If you don't mind Sky-Guy, can I have permission to use this on my website? This is something that's too good to keep to the forums. If you could write a guide to getting a water pump ready for river rafting that would be even better.
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Last edited by Ben : 12-08-2006 at 07:29 PM. Reason: Added a bit more.
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Old 12-08-2006, 07:31 PM   #10
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I don't mind you using it at all. I'll take some better pictures of the pump sitting in my boat that will show how the intake sits and what I used for the discharge..... Maybe sometime this weekend.

One could easily put together the same setup for river rafting, you would just have to customize your intake to your watercraft.
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Old 12-09-2006, 05:38 PM   #11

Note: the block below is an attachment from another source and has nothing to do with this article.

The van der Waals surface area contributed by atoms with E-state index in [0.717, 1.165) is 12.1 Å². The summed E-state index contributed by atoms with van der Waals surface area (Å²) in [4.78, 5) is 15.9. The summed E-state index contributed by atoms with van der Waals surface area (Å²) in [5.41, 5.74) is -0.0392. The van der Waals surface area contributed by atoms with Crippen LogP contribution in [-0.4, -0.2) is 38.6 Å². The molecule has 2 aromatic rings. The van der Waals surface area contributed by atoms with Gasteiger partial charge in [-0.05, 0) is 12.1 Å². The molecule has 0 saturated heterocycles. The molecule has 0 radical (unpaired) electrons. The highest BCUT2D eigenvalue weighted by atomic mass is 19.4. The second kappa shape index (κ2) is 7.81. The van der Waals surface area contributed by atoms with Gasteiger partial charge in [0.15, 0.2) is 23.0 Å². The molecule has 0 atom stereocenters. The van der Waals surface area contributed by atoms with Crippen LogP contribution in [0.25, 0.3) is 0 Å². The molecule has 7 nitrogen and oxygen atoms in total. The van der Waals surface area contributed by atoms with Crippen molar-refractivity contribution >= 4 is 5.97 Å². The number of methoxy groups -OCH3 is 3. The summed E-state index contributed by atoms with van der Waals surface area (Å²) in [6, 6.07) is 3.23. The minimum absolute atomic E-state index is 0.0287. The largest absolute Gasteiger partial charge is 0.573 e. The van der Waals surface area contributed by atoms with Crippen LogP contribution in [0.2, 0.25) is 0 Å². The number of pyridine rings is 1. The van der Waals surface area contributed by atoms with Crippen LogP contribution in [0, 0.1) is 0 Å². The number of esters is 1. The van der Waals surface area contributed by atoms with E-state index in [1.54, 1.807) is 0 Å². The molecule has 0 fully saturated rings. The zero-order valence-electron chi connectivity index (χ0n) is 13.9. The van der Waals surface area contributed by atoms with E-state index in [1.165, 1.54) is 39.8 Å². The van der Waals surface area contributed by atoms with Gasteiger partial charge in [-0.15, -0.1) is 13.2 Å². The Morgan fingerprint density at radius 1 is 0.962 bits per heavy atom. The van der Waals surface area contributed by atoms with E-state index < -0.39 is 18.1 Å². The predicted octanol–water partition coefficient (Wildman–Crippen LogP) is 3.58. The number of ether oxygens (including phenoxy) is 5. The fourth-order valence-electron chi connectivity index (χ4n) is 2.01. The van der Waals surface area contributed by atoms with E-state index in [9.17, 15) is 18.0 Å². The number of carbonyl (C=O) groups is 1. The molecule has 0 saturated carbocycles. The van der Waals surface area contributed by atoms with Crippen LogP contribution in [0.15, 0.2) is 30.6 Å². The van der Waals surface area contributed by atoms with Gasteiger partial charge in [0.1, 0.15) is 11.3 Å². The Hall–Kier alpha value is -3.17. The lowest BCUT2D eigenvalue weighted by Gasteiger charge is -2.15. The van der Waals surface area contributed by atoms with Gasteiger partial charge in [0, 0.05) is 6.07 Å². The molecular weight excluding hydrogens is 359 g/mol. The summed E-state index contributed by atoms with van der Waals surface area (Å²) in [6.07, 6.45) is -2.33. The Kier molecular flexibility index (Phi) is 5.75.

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I recall something being said about a river-gunning section of the site...and this would fit perfectly.

I had interpreted the 70-foot challenge to extend to any gun that was homemade, even if most of it was a single motorized pump. Because admittedly, even SuperCannon II isn't all too battle-practical, as it only contains one shot's worth of water and would take a lot of time to pump up. But still, I see what you're saying...
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Old 06-28-2009, 07:11 PM   #12
adronl
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Default Re: MOARC

I remember the exact same or similar setup at summer camp when I was 14 it was provided by the local fire department they use them to combat brush fires near the lakes where I live